The Ukraine-Russia conflict has thrown a spanner in the works of the ExoMars mission of the European Space Agency ESA. A tentative launch date was in September, but the sanctions slapped on Russia have created a certain level of uncertainty. As a result, ESA has more or less accepted that the launch of the ExoMars mission could be ruled out. In view of the changed scenario, the future of the mission hangs in the balance.

Space News quotes ESA saying - “Regarding the ExoMars program continuation, the sanctions and the wider context make a launch in 2022 very unlikely.” Officials would examine various issues involved and decide in consultation with all the ESA Member States.

Josef Aschbacher is the director-general of the ESA. He lamented the tragic events are happening in Ukraine, where a crisis escalated into a confrontation. The ESA has to weigh all the pros and cons and take unpalatable decisions in view of the sanctions implemented by the governments of the Member States. In April 2018, ExoMars mission wanted to occupy a corner of Mars.

Delays inevitable in ExoMars launch

Russia invaded Ukraine, and different countries levied sanctions on it. This has led to uncertainties on the launch of the ExoMars mission. Aschbacher says - “ESA continues to work on all of its programs, including on ISS & ExoMars launch campaign.” Space News explains ExoMars carries a rover named Rosalind Franklin.

The previous launch was for mid-2020 but the date slipped due to the impact of coronavirus and a few technical issues. The sanctions on Russia have added to the problems because its responsibility was to make available the landing platform required to deliver the rover to the surface of Mars. In case ESA decides to delink from Russia, it will have to identify an alternative.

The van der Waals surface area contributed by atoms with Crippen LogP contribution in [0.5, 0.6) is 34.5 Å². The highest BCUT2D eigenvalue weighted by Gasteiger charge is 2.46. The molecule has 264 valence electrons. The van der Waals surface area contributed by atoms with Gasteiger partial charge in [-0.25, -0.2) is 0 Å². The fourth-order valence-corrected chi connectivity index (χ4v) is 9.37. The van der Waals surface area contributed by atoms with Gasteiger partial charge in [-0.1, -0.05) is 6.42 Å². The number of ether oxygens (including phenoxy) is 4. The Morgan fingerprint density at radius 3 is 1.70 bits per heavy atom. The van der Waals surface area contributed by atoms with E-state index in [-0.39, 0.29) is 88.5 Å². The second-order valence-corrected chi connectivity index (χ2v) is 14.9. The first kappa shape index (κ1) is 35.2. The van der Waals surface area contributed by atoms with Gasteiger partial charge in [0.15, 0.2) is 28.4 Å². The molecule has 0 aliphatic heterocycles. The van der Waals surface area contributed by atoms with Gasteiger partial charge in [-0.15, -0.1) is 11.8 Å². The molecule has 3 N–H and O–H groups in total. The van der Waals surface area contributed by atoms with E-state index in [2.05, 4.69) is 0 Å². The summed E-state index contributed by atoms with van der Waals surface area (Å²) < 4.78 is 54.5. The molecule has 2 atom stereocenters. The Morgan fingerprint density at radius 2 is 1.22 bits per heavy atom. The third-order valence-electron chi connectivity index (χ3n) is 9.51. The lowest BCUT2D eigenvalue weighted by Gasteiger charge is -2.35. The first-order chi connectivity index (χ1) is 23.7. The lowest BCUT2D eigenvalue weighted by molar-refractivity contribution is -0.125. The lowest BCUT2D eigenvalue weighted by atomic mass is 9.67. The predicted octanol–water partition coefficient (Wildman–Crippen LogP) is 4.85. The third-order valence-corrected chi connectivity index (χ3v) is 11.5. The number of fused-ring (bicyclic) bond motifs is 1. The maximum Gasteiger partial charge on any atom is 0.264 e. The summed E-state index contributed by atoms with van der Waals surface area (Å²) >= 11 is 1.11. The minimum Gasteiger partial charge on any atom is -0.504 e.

That would mean more delays. Activities of this nature require a high level of expertise in Artificial Intelligence, robotics, and Renewable Energy. In December last year, ExoMars orbiter discovered water on Mars and brightened hopes of colonizing the Red Planet.

Russia’s withdrawal of support could affect ExoMars

Roscosmos announced its decision to put on hold cooperation with Europe on various space-related activities.

It includes the withdrawal of its personnel. Such a decision would lead to delays in European projects. Space News says ESA is aware of the future. It would work towards developing strategies to circumvent the problems. It confirmed the full implementation of sanctions imposed on Russia. ESA added it had had a dialogue with NASA vis-à-vis the International Space Station. During an interaction with the media, an official of NASA said that the invasion and sanctions had not affected ISS operations. In her words - “We’re operating just like we were operating three weeks ago.”

ESA wants ExoMars to search for traces of life on the Red Planet

Space adds that the task of the ExoMars rover of the European Space Agency is to search for traces of life on the Red Planet.

The plan was to launch it in September aboard a Russian rocket. That may not happen now because of Russian aggression in Ukraine and corresponding sanctions imposed on Russia. The ExoMars mission is in two parts. The first part is the Trace Gas Orbiter, which has been (in orbit around Mars since 2016. The second part is the Rosalind Franklin rover built in the U.K. It was initially a joint mission between ESA and NASA, but in 2012, NASA dissociated itself due to budget cuts. That was when Russia entered the scene to breathe life into the mission. As things stand, the revival of the mission would involve considerable financial investment from ESA. It has to replace the Russia-built systems.